Critical Care


What is a Veterinary Criticalist?

An Emerging Role for Veterinary Critical Care

The American College of Veterinary Emergency and Critical Care is a relatively new addition to the specialties and sub-specialties currently available to the veterinary profession. Specialists in this field require additional, rigorous education after graduating from an accredited veterinary school. They must undergo a one-year internship followed by an additional 3-years of training focusing on the most up-to-date techniques for diagnosis and treatment of life-threatening disease processes. This intensive program is referred to as a “residency.”

As an evolving specialty, our objective is to provide continuous therapy to those animals that are stricken by severe disease. Some illnesses may require several days of therapy before improvement occurs. During this time, close monitoring and life support measures in the intensive care unit may be required to bridge the gap between the initial hospital visit and recovery.

Veterinary Criticalists frequently act as directors of the entire emergency service.  They provide thorough oversight for emergency doctors and technicians through individual case rounds, lectures, wet-labs and direct mentorship, thereby elevating the quality of care provided to patients 24 hours a day.

In many instances, Criticalists are also available for direct referral from local colleagues.  Examples may include septic shock, trauma victims, peri-operative case management, lung disease or respiratory distress, multiple organ dysfunction, neurological crises or a variety of blood abnormalities, some of which may require transfusions.  Most criticalists also offer a variety of advanced, cutting-edge therapies such as respiratory ventilation or hemodialysis which can help support a very sick animal.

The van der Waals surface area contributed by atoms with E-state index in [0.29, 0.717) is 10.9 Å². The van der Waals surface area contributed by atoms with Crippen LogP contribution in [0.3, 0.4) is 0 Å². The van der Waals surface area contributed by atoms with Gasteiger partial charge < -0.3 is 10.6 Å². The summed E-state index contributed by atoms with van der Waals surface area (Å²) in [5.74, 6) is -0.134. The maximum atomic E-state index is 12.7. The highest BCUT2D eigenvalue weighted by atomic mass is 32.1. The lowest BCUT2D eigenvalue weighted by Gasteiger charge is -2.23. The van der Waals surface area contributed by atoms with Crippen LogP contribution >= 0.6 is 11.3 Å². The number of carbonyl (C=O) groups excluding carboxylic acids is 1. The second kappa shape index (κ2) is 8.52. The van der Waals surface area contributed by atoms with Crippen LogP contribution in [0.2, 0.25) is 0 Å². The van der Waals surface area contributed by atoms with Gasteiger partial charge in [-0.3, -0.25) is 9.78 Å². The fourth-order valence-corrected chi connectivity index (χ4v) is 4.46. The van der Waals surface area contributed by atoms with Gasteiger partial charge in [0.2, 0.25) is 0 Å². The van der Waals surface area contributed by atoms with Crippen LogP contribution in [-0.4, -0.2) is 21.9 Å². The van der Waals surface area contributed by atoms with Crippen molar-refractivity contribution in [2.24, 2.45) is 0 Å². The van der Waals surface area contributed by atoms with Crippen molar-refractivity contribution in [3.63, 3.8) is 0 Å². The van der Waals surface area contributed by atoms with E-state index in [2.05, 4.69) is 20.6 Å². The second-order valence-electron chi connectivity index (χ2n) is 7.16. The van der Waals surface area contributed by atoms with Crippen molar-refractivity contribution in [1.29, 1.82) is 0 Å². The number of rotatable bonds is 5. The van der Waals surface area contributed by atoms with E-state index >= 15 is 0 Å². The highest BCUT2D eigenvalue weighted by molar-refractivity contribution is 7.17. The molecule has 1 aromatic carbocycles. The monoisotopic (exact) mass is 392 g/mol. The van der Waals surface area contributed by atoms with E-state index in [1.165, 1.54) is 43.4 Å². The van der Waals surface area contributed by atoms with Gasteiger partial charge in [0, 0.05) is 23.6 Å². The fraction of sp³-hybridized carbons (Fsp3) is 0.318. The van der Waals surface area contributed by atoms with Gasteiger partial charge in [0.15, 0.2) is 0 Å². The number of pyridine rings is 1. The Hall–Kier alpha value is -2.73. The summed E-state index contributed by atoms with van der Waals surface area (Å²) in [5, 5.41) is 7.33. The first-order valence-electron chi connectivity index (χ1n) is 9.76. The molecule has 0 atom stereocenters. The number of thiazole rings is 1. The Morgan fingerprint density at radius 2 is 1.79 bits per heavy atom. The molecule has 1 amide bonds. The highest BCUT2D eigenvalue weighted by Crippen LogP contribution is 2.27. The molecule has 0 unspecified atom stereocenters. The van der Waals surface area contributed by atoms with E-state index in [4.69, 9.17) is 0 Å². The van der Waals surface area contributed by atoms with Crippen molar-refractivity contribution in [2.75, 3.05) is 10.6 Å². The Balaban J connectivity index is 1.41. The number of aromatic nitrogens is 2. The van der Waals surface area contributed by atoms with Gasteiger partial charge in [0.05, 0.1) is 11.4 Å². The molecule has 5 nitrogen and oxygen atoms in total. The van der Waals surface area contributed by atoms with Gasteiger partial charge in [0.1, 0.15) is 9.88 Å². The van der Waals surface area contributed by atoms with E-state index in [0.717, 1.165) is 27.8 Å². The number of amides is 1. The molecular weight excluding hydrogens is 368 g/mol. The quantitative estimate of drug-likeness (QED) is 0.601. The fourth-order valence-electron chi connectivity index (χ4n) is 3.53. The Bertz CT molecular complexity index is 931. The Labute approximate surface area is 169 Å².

Another primary responsibility is to continuously oversee animals hospitalized in a dedicated intensive care unit. This ward is available to any service who feels their patient requires more aggressive monitoring and care than what is offered in intermediate hospital wards. This provides continuous doctor-patient interaction, uninterrupted care and monitoring for those cases managed by clinicians on other services. For instance, a surgeon can rest assured that their patient continues to recover safely, while they are called into the next surgery. If an unstable animal requires anesthesia, a criticalist is involved in developing and implementing the safest anesthetic plan possible.

As medicine becomes more and more advanced, a veterinary criticalist is becoming an integral part of any specialty or emergency veterinary hospital. Animals hospitalized in the intensive care unit may have very serious and potentially life-threatening diseases.  Providing state-of-the-art care and ensuring seamless integration across all hospital services gives your pet every advantage to reach a full recovery. 

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DVM, DACVECC, Fellow, Nephrology and Extracorporeal Therapies





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